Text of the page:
Act 25:11 For if I be an offender, or have committed any thing worthy of death, I refuse not to die: but if there be none of these things whereof these accuse me, no man may deliver me unto them. I appeal unto Caesar. COMMENT: Saint Paul makes his appeal for Caesar, the ruler of the Roman Empire to judge him. He has been in custody for two years with liberty, but now that liberty is gone; and the new governor favors those who wish to kill him without a just cause. He knows this will be accepted because the Lord visited him two years earlier telling Paul in a vision he must witness of him in Rome.

Act 25:12 Then Festus, when he had conferred with the council, answered, Have you appealed unto Caesar? unto Caesar shall you go. COMMENT: We are left to imagine what Festus must have said to the Jewish council, but it is clear they had no case; and under those circumstances the governor could do nothing for them. So Festus announced that Paul would be sent to Caesar.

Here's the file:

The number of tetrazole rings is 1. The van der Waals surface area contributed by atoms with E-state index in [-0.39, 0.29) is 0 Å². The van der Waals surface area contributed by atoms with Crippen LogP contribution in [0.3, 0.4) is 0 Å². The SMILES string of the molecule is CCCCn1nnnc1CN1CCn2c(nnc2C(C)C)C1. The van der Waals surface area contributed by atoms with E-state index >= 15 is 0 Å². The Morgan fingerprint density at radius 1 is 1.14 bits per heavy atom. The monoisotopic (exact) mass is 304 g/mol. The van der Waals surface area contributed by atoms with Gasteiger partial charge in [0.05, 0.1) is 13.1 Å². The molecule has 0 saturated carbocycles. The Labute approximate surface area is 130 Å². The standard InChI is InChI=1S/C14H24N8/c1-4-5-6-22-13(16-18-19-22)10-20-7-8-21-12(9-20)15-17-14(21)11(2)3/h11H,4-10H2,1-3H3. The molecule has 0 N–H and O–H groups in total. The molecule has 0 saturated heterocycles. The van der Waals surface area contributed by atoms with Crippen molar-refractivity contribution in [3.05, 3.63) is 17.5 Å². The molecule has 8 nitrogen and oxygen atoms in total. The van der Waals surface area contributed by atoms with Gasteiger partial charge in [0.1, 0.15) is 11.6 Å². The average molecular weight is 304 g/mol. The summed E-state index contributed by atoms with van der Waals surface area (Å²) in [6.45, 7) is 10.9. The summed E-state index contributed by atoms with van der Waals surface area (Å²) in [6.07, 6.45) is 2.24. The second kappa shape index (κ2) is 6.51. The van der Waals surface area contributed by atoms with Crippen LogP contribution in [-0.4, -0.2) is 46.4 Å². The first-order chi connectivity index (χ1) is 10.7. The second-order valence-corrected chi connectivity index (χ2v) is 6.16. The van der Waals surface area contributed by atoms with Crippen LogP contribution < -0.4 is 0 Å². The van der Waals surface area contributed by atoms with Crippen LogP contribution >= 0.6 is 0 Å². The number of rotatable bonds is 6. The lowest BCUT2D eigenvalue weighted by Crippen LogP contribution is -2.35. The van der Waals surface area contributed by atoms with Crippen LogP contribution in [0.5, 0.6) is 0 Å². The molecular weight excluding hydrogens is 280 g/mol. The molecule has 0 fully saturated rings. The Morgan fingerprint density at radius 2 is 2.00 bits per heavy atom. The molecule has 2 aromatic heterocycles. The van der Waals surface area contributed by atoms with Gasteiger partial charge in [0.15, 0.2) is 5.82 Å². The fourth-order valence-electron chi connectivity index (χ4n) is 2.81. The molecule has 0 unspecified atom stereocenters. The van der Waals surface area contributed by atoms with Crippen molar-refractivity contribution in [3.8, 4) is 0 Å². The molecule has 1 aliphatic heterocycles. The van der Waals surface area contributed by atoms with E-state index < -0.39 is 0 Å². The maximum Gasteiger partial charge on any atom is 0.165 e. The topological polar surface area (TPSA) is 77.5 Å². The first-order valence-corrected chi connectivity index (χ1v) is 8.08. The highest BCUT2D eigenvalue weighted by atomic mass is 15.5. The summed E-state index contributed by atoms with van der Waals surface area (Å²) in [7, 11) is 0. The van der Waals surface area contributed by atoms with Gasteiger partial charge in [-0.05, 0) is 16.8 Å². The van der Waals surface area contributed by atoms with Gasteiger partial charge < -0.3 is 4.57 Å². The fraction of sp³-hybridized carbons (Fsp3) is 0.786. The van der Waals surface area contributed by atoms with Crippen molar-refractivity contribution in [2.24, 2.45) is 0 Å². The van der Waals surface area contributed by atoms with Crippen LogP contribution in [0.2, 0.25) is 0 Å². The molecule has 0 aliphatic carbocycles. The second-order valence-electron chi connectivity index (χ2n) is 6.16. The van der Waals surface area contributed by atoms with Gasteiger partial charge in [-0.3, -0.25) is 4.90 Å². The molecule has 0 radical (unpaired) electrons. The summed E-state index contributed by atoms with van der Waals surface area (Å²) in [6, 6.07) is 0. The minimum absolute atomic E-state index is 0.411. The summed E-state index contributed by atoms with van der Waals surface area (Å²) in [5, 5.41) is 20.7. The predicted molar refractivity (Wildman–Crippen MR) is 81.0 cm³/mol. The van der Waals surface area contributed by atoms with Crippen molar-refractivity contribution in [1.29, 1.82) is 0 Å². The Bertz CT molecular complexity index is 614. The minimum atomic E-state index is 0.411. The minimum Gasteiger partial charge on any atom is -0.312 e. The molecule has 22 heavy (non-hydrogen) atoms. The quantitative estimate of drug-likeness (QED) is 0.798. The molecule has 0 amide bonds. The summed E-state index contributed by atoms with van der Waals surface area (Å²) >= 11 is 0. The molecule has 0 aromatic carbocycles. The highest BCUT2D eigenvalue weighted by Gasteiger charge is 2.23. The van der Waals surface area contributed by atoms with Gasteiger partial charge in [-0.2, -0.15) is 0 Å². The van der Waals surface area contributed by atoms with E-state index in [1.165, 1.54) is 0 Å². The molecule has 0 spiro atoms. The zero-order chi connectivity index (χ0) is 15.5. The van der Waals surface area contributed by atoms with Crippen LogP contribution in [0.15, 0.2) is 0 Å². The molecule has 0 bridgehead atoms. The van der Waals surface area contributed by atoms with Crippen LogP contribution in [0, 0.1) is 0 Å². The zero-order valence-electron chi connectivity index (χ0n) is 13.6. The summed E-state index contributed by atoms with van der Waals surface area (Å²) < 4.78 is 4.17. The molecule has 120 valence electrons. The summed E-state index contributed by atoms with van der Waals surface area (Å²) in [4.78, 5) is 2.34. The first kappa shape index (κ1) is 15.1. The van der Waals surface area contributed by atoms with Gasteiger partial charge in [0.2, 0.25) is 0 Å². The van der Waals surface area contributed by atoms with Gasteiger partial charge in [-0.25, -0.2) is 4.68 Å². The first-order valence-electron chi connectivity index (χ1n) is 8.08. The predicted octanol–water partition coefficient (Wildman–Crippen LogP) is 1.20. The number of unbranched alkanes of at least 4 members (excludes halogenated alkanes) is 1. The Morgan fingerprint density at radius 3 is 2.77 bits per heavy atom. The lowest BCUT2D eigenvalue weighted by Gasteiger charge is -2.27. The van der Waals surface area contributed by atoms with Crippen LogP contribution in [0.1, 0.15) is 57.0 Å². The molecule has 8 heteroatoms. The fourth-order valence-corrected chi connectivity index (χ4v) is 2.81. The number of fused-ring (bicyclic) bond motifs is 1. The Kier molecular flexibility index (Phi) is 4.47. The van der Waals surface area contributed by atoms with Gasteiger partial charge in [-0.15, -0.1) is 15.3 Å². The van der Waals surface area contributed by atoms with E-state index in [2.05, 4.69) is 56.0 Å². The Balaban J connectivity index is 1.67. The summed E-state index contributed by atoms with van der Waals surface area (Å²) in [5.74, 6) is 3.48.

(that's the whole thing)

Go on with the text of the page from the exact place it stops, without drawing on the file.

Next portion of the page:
Act 25:13 And after certain days king Agrippa and Bernice came unto Caesarea to salute Festus. COMMENT: King Agrippa is the son of of King Herod Agrippa who committed blasphemy before the people in A.D. 45 and was eaten of worms. King Herod Agrippa, his father had killed some of his sons, leaving the dynasty in a state of confusion at his death; and there was quite a fight among his remaining sons for the throne; so the Roman Emperor reduced this present King Agrippa's kingdom to that of tetrarch of Galilee, Iturea, Abilene, and Trachonitis. This was not quite as glorious a kingdom as his fathers ruled over.

King Agrippa and his sister Bernice came to Caesarea for a prolonged visit to make sure of their friendship with the new governor Festus who ruled over Jerusalem and Judea which formerly was in the power of the Herodian dynasty.